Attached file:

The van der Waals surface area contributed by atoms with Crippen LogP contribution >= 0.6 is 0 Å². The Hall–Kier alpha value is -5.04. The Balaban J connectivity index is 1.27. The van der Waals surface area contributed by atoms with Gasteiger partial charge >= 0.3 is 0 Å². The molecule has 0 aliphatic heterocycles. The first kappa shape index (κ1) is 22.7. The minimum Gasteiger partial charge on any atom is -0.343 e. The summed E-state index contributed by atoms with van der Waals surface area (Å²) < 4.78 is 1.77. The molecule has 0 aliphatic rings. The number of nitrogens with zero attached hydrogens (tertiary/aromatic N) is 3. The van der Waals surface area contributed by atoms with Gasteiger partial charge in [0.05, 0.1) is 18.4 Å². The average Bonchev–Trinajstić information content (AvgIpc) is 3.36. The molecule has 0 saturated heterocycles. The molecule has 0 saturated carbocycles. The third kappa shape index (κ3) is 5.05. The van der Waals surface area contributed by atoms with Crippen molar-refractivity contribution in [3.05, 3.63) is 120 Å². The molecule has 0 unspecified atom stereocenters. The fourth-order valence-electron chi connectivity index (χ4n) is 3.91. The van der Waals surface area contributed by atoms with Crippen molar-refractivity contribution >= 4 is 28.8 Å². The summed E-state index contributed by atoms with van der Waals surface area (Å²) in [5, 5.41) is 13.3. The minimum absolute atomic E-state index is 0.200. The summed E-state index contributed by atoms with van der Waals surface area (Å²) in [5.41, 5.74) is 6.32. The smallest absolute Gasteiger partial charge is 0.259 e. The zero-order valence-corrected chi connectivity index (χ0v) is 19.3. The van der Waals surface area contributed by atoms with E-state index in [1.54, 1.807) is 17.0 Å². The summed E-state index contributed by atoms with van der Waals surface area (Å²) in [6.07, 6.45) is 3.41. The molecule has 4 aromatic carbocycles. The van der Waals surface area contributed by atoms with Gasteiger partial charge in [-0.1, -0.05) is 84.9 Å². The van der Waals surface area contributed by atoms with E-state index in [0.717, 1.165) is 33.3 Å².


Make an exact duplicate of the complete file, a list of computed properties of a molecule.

The van der Waals surface area contributed by atoms with Crippen LogP contribution >= 0.6 is 0 Å². The Hall–Kier alpha value is -5.04. The Balaban J connectivity index is 1.27. The van der Waals surface area contributed by atoms with Gasteiger partial charge >= 0.3 is 0 Å². The molecule has 0 aliphatic heterocycles. The first kappa shape index (κ1) is 22.7. The minimum Gasteiger partial charge on any atom is -0.343 e. The summed E-state index contributed by atoms with van der Waals surface area (Å²) < 4.78 is 1.77. The molecule has 0 aliphatic rings. The number of nitrogens with zero attached hydrogens (tertiary/aromatic N) is 3. The van der Waals surface area contributed by atoms with Gasteiger partial charge in [0.05, 0.1) is 18.4 Å². The average Bonchev–Trinajstić information content (AvgIpc) is 3.36. The molecule has 0 saturated heterocycles. The molecule has 0 saturated carbocycles. The third kappa shape index (κ3) is 5.05. The van der Waals surface area contributed by atoms with Crippen molar-refractivity contribution in [3.05, 3.63) is 120 Å². The molecule has 0 unspecified atom stereocenters. The fourth-order valence-electron chi connectivity index (χ4n) is 3.91. The van der Waals surface area contributed by atoms with Crippen molar-refractivity contribution >= 4 is 28.8 Å². The summed E-state index contributed by atoms with van der Waals surface area (Å²) in [5, 5.41) is 13.3. The minimum absolute atomic E-state index is 0.200. The summed E-state index contributed by atoms with van der Waals surface area (Å²) in [5.41, 5.74) is 6.32. The smallest absolute Gasteiger partial charge is 0.259 e. The zero-order valence-corrected chi connectivity index (χ0v) is 19.3. The van der Waals surface area contributed by atoms with E-state index in [1.54, 1.807) is 17.0 Å². The summed E-state index contributed by atoms with van der Waals surface area (Å²) in [6.07, 6.45) is 3.41. The molecule has 4 aromatic carbocycles. The van der Waals surface area contributed by atoms with Gasteiger partial charge in [-0.1, -0.05) is 84.9 Å². The van der Waals surface area contributed by atoms with E-state index in [0.717, 1.165) is 33.3 Å².